Kriti Faujdar finds ISRO a supportive place to work at for a woman – yet can’t help but notice that there are not many of them.
The Life of Science – When India’s Mars Orbiter Mission launched in 2014, one photograph became the topic of much conversation. It showed seven scientists, all smiles and hugs, celebrating the success of the mission – not unusual in itself, but it was the fact that all of them were women that made the news.
The reaction to the photograph itself is telling because it showed us how the space arena is still seen as a place odd for a woman to be in. Twenty per cent of Indian Space Research Organisation’s (ISRO) almost-16,000-strong workforce comprises women, but the ratio drops to 10% if we take only engineers into account. All seven heads of ISRO so far have been men.
ISRO has said that more and more women engineers are joining in, so it could be that the gender ratio and the number of women rising to the top improve with time. We thought it would be interesting to catch up with one such recent employee and try to get some context of her journey here, her ambitions and intentions.
Kriti Faujdar’s eyes light up when she talks about Vaishali, the ancient city in Bihar, where she grew up: “It was the best place I’ve lived in. It’s really awesome. It’s the birthplace of Jainism & workplace of Buddha. Maybe it’s because of that – I don’t know – but you feel peace in that place.” Now she is almost 2,500 km away Hassan, Karnataka, working as scientist/engineer at ISRO for the past three years. As much as she misses home, 26-year-old Kriti firmly tells me she is proud to work at India’s space agency.
The Master Control Facility (MCF) at Hassan, where she works, is one of the two facilities (the other is in Bhopal) that ISRO has tasked with monitoring its geostationary satellites like the INSATs, GSATs and Indian Regional Navigation Satellites System (IRNSS; now called Navigation with Indian Constellation, NAVIC). Such satellites orbit Earth at about 36,000 km from the surface. They rotate in sync with Earth’s rotation, making them look stationary. Their ability to track the same spot for extended periods of time makes them invaluable for weather and communication purposes.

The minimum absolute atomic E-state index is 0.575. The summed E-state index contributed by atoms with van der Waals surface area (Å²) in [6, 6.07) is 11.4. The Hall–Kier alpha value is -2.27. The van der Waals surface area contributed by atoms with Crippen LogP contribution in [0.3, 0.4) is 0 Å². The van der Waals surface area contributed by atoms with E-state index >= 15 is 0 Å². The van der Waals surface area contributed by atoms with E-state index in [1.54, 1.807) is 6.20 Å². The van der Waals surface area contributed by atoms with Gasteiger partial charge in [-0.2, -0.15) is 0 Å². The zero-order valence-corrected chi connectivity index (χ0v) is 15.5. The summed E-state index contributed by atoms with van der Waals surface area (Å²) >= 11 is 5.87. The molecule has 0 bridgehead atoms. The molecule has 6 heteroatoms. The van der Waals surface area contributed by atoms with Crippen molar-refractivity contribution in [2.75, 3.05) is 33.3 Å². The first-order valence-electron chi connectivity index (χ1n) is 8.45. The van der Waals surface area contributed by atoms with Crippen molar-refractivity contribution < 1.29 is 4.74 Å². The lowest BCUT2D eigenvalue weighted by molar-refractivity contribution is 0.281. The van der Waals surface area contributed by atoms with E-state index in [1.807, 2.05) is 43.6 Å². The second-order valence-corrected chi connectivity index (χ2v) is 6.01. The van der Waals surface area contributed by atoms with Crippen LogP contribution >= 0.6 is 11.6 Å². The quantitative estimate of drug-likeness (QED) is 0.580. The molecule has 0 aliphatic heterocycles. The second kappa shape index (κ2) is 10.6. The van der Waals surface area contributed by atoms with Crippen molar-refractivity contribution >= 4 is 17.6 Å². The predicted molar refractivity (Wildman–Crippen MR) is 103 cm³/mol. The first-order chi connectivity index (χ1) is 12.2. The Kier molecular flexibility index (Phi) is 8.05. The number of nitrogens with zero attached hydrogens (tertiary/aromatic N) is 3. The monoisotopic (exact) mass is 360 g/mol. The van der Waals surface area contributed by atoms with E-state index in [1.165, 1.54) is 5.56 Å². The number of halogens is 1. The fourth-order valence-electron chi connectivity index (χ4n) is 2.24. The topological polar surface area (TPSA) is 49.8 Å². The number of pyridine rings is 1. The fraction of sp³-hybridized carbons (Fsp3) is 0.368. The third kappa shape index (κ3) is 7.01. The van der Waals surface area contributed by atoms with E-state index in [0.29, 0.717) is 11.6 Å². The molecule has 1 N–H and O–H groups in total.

Kriti and the rest of the MCF team have to make sure the satellites remain healthy and are not veered off-course by gravitational forces of the sun or moon. How? By studying the vast amounts of data that streams in all day and all night. This data acts as indicators of the spacecraft’s health – its temperature, pressure, location, the electric current flowing through it and many others. When any of the number streams that arrives at MCF begin to look wonky, Kriti and co. must act quickly and control the satellite to make the required adjustments. This tweaking is done with computer programmes that operate the satellite.
Such situations are increasingly rare says Kriti, “It’s not like you see in the movies, with people panicking and running around. Usually, we know we will get back control, even if it takes time.” Nevertheless, even missing on a few seconds tracking can be dangerous.“We don’t have any physical contact with the satellite, all controlling is done with data, so the ground stations which receive this data must be kept in high security always,” she informed me, explaining why it was impossible for me to have a look around inside the facility.
Studying at Vaishali and an RSS school
Kriti began her schooling in her home village, Vaishali. “Till the fifth standard, I actually had to write two exams each time, one at a private school where I went because the education is better, and another at a government school because the private school was not affiliated with anything.”
After the fifth standard, Kriti’s family put her in a better school, Saraswati Shishu Mandir, in Madhya Pradesh, where she lived with her mausi (mother’s sister) for the next four years. “This school is run by RSS (Rashtriya Swayamsevak Sangh, the Hindu nationalist organisation) and it was a Hindi-medium school.” So much that Kriti, laughingly recalled how she once got punished for saying ‘good morning’ in English! Only kho-kho and kabaddi were encouraged as sports. “They feel that they have to secure our culture,” she explained, conceding that she did not fully agree with this approach as “if you won’t teach us here we will learn from elsewhere and English is necessary in the modern world.”
However, Kriti remains grateful for the exposure the school gave her. Her favourite subjects were maths and science. “We had to wear suits as uniform,” she smiled. “For me, this was a good change because it was the first time I was in a school where they actually taught you and you actually studied. They also developed my public speaking skills.”